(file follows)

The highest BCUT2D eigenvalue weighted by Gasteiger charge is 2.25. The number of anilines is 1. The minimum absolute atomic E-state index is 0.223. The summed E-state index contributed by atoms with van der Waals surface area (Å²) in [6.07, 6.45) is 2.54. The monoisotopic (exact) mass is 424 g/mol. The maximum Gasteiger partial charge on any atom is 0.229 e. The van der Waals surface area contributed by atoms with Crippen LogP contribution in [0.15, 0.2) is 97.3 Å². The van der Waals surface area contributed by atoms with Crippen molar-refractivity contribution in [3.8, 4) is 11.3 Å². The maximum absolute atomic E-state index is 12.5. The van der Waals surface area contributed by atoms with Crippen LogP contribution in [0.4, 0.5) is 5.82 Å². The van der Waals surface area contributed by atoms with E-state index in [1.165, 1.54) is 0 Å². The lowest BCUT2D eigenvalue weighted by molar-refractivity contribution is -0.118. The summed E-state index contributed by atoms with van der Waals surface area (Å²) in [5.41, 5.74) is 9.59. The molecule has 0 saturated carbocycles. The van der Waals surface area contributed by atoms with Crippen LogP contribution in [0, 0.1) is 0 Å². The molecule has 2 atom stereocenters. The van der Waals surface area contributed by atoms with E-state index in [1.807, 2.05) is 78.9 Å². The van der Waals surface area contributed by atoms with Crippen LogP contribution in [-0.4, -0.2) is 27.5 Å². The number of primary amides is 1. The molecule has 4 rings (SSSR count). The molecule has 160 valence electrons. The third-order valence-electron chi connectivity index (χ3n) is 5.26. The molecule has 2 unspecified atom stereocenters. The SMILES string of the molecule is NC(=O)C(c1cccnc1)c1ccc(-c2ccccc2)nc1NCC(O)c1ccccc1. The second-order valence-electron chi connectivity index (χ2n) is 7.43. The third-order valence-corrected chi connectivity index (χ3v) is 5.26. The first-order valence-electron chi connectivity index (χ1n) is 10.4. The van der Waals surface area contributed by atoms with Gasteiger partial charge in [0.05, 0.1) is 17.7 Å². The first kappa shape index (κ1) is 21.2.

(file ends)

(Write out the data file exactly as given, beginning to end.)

The highest BCUT2D eigenvalue weighted by Gasteiger charge is 2.25. The number of anilines is 1. The minimum absolute atomic E-state index is 0.223. The summed E-state index contributed by atoms with van der Waals surface area (Å²) in [6.07, 6.45) is 2.54. The monoisotopic (exact) mass is 424 g/mol. The maximum Gasteiger partial charge on any atom is 0.229 e. The van der Waals surface area contributed by atoms with Crippen LogP contribution in [0.15, 0.2) is 97.3 Å². The van der Waals surface area contributed by atoms with Crippen molar-refractivity contribution in [3.8, 4) is 11.3 Å². The maximum absolute atomic E-state index is 12.5. The van der Waals surface area contributed by atoms with Crippen LogP contribution in [0.4, 0.5) is 5.82 Å². The van der Waals surface area contributed by atoms with E-state index in [1.165, 1.54) is 0 Å². The lowest BCUT2D eigenvalue weighted by molar-refractivity contribution is -0.118. The summed E-state index contributed by atoms with van der Waals surface area (Å²) in [5.41, 5.74) is 9.59. The molecule has 0 saturated carbocycles. The van der Waals surface area contributed by atoms with Crippen LogP contribution in [0, 0.1) is 0 Å². The molecule has 2 atom stereocenters. The van der Waals surface area contributed by atoms with E-state index in [1.807, 2.05) is 78.9 Å². The van der Waals surface area contributed by atoms with Crippen LogP contribution in [-0.4, -0.2) is 27.5 Å². The number of primary amides is 1. The molecule has 4 rings (SSSR count). The molecule has 160 valence electrons. The third-order valence-electron chi connectivity index (χ3n) is 5.26. The molecule has 2 unspecified atom stereocenters. The SMILES string of the molecule is NC(=O)C(c1cccnc1)c1ccc(-c2ccccc2)nc1NCC(O)c1ccccc1. The second-order valence-electron chi connectivity index (χ2n) is 7.43. The third-order valence-corrected chi connectivity index (χ3v) is 5.26. The first-order valence-electron chi connectivity index (χ1n) is 10.4. The van der Waals surface area contributed by atoms with Gasteiger partial charge in [0.05, 0.1) is 17.7 Å². The first kappa shape index (κ1) is 21.2.